The TikTok Revolution: How small companies are utilizing social media to increase
TikTok is a newer phenomenon compared to most mainstream social media outlets.
Facebook went global in 2004 when it was still TheFacebook. TikTok didn’t become an international app until 2017.
Three years later, TikTok had 800 million active users worldwide, a feat that cost Facebook over 7 years.
Dr. Ronnie Das, lecturer in digital marketing and data analysis at Newcastle University, discussed how social media has changed the way companies work.
He said that primarily social media is an inexpensive way to interact with customers.
Additionally, the coronavirus pandemic has accelerated the trends that started social media.
Ronnie said that in 2020 online engagement was driven 30 years over a nine month period.
While the global recession of 2008 fueled a new generation of startups, Das believes the current pandemic will accelerate the transition to online businesses and usher in a new era of business.
When asked about TikTok, Das explained that using augmented reality creates a sense of humor and escape that other social media don’t use.
He said TikTok created its own niche and recognized that people thrive on micro-moments.
He said, “TikTok is here to stay, it’s here to grow, and it’s investing in creators.”
I’ve spoken to five small business owners who use TikTok to promote their businesses.
Their brands are all very different and some have been established for more than a decade while others are only a few months old.
All of these business owners agree that TikTok has skyrocketed their brand’s reach.
ElleCreate – Graphic Designs – TikTok: @ellecreate_
Elle started her business ElleCreate in September 2019, which sells her funky prints, t-shirts, and sticker designs.
During the first national lockdown, she decided to use TikTok to promote her business.
She said, “It just started and I never looked back.”
Elle had a business page on Instagram for months before joining TikTok and she was fine, but her sales have grown significantly since joining TikTok.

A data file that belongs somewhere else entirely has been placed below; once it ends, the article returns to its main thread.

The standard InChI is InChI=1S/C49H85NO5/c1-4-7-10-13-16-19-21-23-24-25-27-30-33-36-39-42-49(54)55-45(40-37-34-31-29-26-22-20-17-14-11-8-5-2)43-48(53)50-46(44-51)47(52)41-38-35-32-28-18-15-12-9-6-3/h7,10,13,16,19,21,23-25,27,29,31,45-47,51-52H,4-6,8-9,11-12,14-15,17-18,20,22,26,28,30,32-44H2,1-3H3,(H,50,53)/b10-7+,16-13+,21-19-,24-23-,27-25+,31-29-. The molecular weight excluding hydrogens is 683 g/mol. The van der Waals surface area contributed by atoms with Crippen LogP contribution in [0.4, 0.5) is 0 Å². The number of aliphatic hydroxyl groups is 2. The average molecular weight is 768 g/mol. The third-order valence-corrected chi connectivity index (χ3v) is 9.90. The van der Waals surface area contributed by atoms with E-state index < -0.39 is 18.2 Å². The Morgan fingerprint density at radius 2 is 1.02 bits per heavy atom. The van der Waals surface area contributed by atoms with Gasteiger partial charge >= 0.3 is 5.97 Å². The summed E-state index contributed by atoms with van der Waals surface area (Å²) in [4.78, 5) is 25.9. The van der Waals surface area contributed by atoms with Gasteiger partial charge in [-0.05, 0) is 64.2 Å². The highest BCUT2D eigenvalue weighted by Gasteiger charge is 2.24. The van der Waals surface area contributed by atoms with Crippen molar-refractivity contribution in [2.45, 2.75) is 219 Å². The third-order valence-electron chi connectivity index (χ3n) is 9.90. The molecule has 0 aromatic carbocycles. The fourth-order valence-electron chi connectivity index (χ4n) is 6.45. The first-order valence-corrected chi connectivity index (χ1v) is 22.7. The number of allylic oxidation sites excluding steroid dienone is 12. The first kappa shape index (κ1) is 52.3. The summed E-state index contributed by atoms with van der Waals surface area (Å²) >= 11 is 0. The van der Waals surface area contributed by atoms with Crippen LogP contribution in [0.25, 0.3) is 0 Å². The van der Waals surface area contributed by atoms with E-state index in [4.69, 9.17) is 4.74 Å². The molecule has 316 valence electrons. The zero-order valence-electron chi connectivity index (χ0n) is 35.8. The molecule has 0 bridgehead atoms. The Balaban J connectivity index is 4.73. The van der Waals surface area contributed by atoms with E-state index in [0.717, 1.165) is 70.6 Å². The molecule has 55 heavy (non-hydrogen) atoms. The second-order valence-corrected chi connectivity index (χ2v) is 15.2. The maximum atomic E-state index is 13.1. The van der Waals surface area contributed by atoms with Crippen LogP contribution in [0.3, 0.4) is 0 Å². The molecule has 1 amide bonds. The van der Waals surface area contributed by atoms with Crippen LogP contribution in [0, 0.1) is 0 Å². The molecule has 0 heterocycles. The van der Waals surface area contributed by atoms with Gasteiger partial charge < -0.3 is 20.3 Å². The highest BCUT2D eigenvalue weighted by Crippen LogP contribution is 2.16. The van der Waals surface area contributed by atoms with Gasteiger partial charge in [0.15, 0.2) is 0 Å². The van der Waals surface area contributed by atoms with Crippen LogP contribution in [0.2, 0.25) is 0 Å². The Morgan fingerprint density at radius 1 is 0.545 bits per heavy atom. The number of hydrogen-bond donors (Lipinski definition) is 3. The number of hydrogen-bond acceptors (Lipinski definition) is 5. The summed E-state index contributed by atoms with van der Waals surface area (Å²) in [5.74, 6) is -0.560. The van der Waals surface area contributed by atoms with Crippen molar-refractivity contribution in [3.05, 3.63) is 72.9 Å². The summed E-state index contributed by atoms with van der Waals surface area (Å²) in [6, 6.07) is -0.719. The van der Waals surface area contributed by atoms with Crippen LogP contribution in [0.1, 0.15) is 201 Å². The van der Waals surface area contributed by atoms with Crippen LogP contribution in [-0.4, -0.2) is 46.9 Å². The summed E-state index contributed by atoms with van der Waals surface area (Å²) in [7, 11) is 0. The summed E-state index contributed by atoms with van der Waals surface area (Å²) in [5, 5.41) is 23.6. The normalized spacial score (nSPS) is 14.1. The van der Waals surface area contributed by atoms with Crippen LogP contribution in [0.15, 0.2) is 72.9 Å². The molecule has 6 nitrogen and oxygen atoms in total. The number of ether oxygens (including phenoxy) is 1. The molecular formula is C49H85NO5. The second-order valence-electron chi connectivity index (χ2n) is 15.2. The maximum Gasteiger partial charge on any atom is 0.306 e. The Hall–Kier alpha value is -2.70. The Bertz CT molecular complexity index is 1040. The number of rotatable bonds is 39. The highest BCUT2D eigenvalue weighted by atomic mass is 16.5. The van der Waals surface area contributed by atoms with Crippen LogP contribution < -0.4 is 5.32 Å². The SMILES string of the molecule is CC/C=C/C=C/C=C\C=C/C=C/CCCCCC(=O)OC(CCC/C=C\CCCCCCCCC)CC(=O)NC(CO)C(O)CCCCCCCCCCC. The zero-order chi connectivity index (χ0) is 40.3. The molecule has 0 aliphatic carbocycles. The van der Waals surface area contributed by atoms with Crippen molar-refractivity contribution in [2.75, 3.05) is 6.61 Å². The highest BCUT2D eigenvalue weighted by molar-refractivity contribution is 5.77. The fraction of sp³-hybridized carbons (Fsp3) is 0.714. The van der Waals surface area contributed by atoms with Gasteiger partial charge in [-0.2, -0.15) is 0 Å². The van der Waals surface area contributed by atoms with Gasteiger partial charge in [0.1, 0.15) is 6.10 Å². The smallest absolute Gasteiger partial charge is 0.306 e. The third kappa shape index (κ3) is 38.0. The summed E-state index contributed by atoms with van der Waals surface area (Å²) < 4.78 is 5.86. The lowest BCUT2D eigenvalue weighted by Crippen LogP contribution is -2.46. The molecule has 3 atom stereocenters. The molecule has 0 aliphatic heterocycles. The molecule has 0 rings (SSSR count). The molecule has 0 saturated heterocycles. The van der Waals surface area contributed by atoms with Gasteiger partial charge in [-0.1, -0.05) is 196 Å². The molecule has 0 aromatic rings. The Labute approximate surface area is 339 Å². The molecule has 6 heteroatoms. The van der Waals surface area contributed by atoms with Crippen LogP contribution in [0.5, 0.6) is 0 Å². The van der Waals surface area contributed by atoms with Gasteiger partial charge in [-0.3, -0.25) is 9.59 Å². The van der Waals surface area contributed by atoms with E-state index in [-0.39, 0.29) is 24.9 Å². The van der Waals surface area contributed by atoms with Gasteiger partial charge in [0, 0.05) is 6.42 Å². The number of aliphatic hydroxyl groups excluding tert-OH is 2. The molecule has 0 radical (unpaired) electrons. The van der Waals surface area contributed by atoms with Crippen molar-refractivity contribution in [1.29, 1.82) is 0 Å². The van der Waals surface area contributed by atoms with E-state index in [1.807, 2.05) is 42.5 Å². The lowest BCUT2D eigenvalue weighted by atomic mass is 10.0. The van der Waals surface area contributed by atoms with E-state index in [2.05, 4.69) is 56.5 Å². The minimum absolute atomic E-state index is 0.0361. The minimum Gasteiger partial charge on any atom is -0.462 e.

Previously, most of the sales were made to order for people she knew, but now Elle can bring her print work to a wider audience, creating more demand and driving more traffic to her Etsy shop.
In a way, the pandemic helped Elle grow their business presence online as people flocked to TikTok to share videos from isolation and connect in a socially distant world.
Elle explained how different social media serve different purposes.
Their main target audience is under 30, and TikTok caters to that audience.
Under 30s made up more than 60% of TikTok users last year. However, their portrait jobs are generally more popular with the older generation, and they have a Facebook page to serve this market.
Elle’s advice to others looking to start a small business?
“Do some research.
“If you do your research and get excited about what you do, you will still succeed.”
Diddi Dance – Dance Classes for Toddlers – TikTok: @originaldiddidancer
Anne-Marie founded her dance company 17 years ago for children under five, when even Facebook would have been too young to take her classes.
She started promoting her business on TikTok in June 2020 after hearing from friends that parents and young adults were migrating to the app in large numbers during the lockdown.
She found that the main difference between TikTok and other social media is that users use the app to search for comedic content.
She said, “You can jump on different trends, be completely random and completely goofy, and the audience there gets it.”
This is a good sign for a company with young people at heart.
Many of Anne-Marie’s videos feature fun dances to current songs and sounds popular with TikTok.